POLISH GREATNESS TRAFFIC

October 10, 2018

OCTOBER 10 - DAILY CHRONICLES OF HISTORY

OCTOBER 10

1941

Wehrmacht forces attacked Moscow.  The Second and Third Panzer Groups of the German army converged at Vyazma on this day and encircled the environs of Moscow.  Four Soviet armies (the 19th, 20th, 24th and 32nd) were encircled in a large pocket just west of the city but continued to fight the Germans. The Wehrmacht had to dispatch 28 divisions in an effort to eliminate Soviet resistance. However, the use of these reinforcements seriously depleted the offensive towards Moscow.  Ultimately, the Germans failed in their objective to take Moscow. Hitler was so furious that he dismissed his commander-in-chief, Walther von Brauchitsch (on December 19, 1941). 


1944

MESSAGE TO PRESIDENT ROOSEVELT FROM MARSHAL STALIN AND PRIME MINISTER CHURCHILL (no.331)  "In an informal discussion we have taken a preliminary view of the situation as it affects us and have planned out the course of our meetings, social and others. We have invited Messrs Mikolajczyk, Romer and Grabski to come at once for further conversations with us and with the Polish National Committee.   We have agreed not to refer in our discussions to the Dumbarton Oaks issues, and that these shall be taken up when we three can meet together. We have to consider the best way of reaching an agreed policy about the Balkan countries, including Hungary and Turkey......." CHURCHILL  (and) STALIN  (October 10, 1944)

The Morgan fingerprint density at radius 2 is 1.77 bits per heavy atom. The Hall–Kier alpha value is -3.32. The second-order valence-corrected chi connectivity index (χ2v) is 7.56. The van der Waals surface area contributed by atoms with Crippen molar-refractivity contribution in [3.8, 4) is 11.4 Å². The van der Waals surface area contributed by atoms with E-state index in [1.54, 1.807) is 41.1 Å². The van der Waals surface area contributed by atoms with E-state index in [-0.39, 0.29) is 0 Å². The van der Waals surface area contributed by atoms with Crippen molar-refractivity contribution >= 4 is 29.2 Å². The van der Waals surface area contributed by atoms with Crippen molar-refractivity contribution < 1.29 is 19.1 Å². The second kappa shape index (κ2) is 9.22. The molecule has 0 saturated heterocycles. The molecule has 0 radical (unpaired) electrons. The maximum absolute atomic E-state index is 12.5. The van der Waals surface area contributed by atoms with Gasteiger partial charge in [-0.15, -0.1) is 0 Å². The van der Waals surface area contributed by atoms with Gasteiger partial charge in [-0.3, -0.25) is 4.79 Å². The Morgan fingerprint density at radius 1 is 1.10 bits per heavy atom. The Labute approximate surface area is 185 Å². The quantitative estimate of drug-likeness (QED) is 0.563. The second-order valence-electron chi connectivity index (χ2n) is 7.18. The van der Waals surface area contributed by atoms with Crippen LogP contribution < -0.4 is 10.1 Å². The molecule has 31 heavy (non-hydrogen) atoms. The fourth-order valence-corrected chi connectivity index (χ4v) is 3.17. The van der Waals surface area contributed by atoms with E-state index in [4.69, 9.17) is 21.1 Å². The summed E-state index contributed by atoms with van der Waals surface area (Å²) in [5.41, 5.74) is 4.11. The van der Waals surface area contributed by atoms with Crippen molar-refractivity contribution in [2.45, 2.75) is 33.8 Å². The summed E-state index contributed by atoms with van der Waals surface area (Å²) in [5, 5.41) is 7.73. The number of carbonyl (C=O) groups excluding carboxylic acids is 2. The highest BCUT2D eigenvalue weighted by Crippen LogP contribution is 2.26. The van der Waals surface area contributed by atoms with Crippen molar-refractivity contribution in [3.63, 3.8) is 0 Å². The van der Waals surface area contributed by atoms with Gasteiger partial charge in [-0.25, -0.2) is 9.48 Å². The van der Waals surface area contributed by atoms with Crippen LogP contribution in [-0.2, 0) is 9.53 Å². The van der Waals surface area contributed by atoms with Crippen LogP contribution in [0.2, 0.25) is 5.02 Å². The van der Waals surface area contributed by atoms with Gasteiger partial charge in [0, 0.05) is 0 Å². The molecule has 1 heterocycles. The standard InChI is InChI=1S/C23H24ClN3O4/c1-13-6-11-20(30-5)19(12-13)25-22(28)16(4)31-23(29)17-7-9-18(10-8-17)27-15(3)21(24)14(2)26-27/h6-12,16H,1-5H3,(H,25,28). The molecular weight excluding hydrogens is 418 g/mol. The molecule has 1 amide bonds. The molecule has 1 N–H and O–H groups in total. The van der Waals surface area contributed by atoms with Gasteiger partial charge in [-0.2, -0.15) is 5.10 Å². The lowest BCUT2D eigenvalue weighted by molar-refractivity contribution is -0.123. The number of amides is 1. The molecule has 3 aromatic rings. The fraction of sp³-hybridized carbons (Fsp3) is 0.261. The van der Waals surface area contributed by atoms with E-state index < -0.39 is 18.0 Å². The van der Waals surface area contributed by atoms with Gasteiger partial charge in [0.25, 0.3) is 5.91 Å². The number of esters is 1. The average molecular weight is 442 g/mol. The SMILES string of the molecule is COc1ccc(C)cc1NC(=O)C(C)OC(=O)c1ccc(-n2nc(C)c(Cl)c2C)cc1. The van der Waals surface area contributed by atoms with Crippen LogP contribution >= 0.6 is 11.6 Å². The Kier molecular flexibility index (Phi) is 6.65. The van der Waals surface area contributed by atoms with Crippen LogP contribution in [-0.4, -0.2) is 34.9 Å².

Gypsy Children Gassed to Death:   On October 10, 1944 the Nazi Germans systematically murdered 800 Gypsy children. - about a hundred children between the ages of nine and fourteen years old. Though Jews were singled out for extermination, the Gypsies were also targeted. The Nazi Germans considered the Gypsies as "carriers of disease" and "unreliable" to do any work.  During the war about 1.5 million Gypsies were murdered by the Nazis. Even after the end of World War Two, the Gypsies were disregarded when they tried to obtain compensation as victims of the Holocaust.  The German government denied them on the grounds that the Gypsies were not victimized because of their race, but that they were considered criminal elements.



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